FROM BAMBOO prices to jobs and demonetisation, Maoists in Chhattisgarh are focussing on current issues that impact the local population in an effort to replicate the Bastar model in a new zone along the state’s western border, according to senior police officers. This assessment is based on a 25-page Maoist document recovered by security forces following an encounter in April, which details plans to set up a Maharashtra, Madhya Pradesh and Chhattisgarh Confluence (MMC) zone — their first expansion in the region in eight years.
The document, examined by The Indian Express, also details their military strategy, with a focus on amassing ammunition, including “collecting” at least “50 kilos of gunpowder”, 3,000 pieces of metal or shrapnel, 25 pipes ready for Claymore bombs” every six months. It advocates swift attacks on security forces, the use of ambushes and not chases, and explosive devices as opposed to gunfire as much as possible. The New Red Line: Read the full series here
On the political strategy for the new zone, the document, believed to have been drafted by the “MMC leading team” in March 2017, states that the way forward is in the identification of “peoples problems”. It acknowledges a lack of success on land issues and highlights local issues to claim that the problems were not what the Maoists had imagined.
Senior police officers said that this strategy was similar to Maoist operations in Bastar, where they “win loyalty by advocating low rates of tendu leaves”. “It does not seem that they have established themselves enough at the moment to extract levy from bamboo, which happens in Bastar on a massive scale,” said an officer.
The document states, “We have only been able to spread propaganda on demonetisation. On the issue of bamboo prices, the area committee and divisional committee don’t have an in-depth understanding. The jungles of Maharashtra, Madhya Pradesh and Chhattisgarh are part of our zone, and all three have different rates.” Criticising the local cadre, it states, “by September we should have a plan of action on bamboo. What is the rate in every state? What is the bonus? Who is cutting the bamboo, forest protection committees, paper mills, contractors, or the forest department themselves?”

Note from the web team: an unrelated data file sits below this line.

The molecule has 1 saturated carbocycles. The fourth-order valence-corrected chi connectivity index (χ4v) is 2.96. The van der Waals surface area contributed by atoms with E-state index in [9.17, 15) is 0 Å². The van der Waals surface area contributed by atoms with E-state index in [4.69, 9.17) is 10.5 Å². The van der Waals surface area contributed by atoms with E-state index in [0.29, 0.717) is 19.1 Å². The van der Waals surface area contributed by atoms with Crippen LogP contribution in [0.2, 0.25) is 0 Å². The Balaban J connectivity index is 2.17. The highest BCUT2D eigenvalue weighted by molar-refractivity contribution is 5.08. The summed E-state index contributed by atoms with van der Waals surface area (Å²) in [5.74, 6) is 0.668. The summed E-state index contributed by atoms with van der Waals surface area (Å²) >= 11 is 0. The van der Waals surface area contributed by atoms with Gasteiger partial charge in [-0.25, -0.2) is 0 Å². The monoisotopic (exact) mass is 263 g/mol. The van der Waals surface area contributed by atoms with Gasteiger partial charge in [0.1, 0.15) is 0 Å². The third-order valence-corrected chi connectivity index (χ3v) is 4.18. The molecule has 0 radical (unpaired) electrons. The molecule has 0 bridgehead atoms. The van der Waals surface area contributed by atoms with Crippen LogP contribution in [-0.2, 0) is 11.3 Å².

The document also states that one of the issues in Malajkhand in Madhya Pradesh, home to copper mines, is employment — at least 70 per cent of labour employed must be local, it says.
Warning cadre in the new zone to “proceed with caution”, it says, “Secrecy is not being kept, there is hurriedness, those we taking into the organisation are not being talked to in depth about our politics and work. We are talking in the air and accepting them… When meeting party leaders, caution must be exercised and they should not be met in front of new members.”
The document further lays emphasis on blending with the local populace, a strategy that has long been the cornerstone of Maoists in the region. “There is a very slow pace to some cadres learning Hindi and Chhattisgarhi. If we don’t know the language, there will be trouble blending in with the people. Enough work is not being put in to learn them,” it says.
On military strategy, the document says, “In every area in every division, we must concentrate on collecting ammunition. Every area should have at least 50 kilos of gunpowder and associated material, 3000 pieces of metal or shrapnel, 25 pipes ready for claymore bombs, 20 bundles of wire, 10 flash(bombs) and other military equipment must be collected every six months.”
Displaying close attention to detail, one paragraph even chastises cadre for not keeping “their rifles on their shoulders”.
“It is being noticed that a cadre is standing next to a tree with the rifle leaning on it. The sentries on support must also keep their weapons loaded. If there is a sound, it must be investigated if it is an animal or something else,” it says.
The document also cautions cadre to keep conversations on walkie talkies and phones short, and use standardised code. The note also warns that too much noise was being made during setting up camps, cleaning of vessels and so on. According to senior police officers, a 58-member team, lead by Maoist commander Surender, has been sent by the leadership to western Chhattisgarh, bordering Madhya Pradesh and Maharashtra to create the new zone, covering districts like Kabirdham and Mungeli.
They said that while this was a cause for concern, they have been aware of these attempts since April 2016 and have actively worked against it.